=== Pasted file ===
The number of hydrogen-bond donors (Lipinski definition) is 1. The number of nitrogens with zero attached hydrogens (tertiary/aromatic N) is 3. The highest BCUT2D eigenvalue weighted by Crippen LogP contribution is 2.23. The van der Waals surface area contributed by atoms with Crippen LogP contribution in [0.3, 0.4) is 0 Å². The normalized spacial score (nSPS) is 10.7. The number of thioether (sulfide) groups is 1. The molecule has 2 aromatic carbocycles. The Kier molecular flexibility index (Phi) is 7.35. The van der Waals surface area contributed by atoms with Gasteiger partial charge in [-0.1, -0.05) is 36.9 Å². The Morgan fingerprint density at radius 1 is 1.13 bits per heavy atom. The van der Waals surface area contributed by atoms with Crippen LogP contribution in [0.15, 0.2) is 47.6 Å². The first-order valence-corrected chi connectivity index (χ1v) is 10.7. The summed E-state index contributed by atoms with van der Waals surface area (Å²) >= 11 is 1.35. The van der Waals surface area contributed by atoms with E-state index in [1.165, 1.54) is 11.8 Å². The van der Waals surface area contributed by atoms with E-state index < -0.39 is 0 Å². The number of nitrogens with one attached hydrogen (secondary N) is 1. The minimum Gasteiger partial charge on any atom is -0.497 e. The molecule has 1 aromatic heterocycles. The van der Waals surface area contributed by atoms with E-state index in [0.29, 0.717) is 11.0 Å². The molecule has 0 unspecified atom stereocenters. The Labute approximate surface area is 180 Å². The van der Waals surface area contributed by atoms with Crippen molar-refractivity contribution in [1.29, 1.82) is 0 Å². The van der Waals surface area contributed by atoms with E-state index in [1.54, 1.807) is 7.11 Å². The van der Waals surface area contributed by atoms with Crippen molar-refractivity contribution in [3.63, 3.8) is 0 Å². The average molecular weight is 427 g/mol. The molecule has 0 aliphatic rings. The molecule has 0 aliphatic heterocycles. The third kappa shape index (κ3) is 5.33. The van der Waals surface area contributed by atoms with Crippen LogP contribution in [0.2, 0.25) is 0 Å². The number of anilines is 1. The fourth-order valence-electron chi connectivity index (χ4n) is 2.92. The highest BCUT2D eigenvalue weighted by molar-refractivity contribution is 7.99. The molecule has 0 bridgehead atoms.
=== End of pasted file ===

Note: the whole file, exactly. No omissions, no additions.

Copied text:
The number of hydrogen-bond donors (Lipinski definition) is 1. The number of nitrogens with zero attached hydrogens (tertiary/aromatic N) is 3. The highest BCUT2D eigenvalue weighted by Crippen LogP contribution is 2.23. The van der Waals surface area contributed by atoms with Crippen LogP contribution in [0.3, 0.4) is 0 Å². The normalized spacial score (nSPS) is 10.7. The number of thioether (sulfide) groups is 1. The molecule has 2 aromatic carbocycles. The Kier molecular flexibility index (Phi) is 7.35. The van der Waals surface area contributed by atoms with Gasteiger partial charge in [-0.1, -0.05) is 36.9 Å². The Morgan fingerprint density at radius 1 is 1.13 bits per heavy atom. The van der Waals surface area contributed by atoms with Crippen LogP contribution in [0.15, 0.2) is 47.6 Å². The first-order valence-corrected chi connectivity index (χ1v) is 10.7. The summed E-state index contributed by atoms with van der Waals surface area (Å²) >= 11 is 1.35. The van der Waals surface area contributed by atoms with E-state index in [1.165, 1.54) is 11.8 Å². The van der Waals surface area contributed by atoms with E-state index < -0.39 is 0 Å². The number of nitrogens with one attached hydrogen (secondary N) is 1. The minimum Gasteiger partial charge on any atom is -0.497 e. The molecule has 1 aromatic heterocycles. The van der Waals surface area contributed by atoms with E-state index in [0.29, 0.717) is 11.0 Å². The molecule has 0 unspecified atom stereocenters. The Labute approximate surface area is 180 Å². The van der Waals surface area contributed by atoms with Crippen molar-refractivity contribution in [1.29, 1.82) is 0 Å². The van der Waals surface area contributed by atoms with E-state index in [1.54, 1.807) is 7.11 Å². The van der Waals surface area contributed by atoms with Crippen molar-refractivity contribution in [3.63, 3.8) is 0 Å². The average molecular weight is 427 g/mol. The molecule has 0 aliphatic rings. The molecule has 0 aliphatic heterocycles. The third kappa shape index (κ3) is 5.33. The van der Waals surface area contributed by atoms with Crippen LogP contribution in [0.2, 0.25) is 0 Å². The number of anilines is 1. The fourth-order valence-electron chi connectivity index (χ4n) is 2.92. The highest BCUT2D eigenvalue weighted by molar-refractivity contribution is 7.99. The molecule has 0 bridgehead atoms.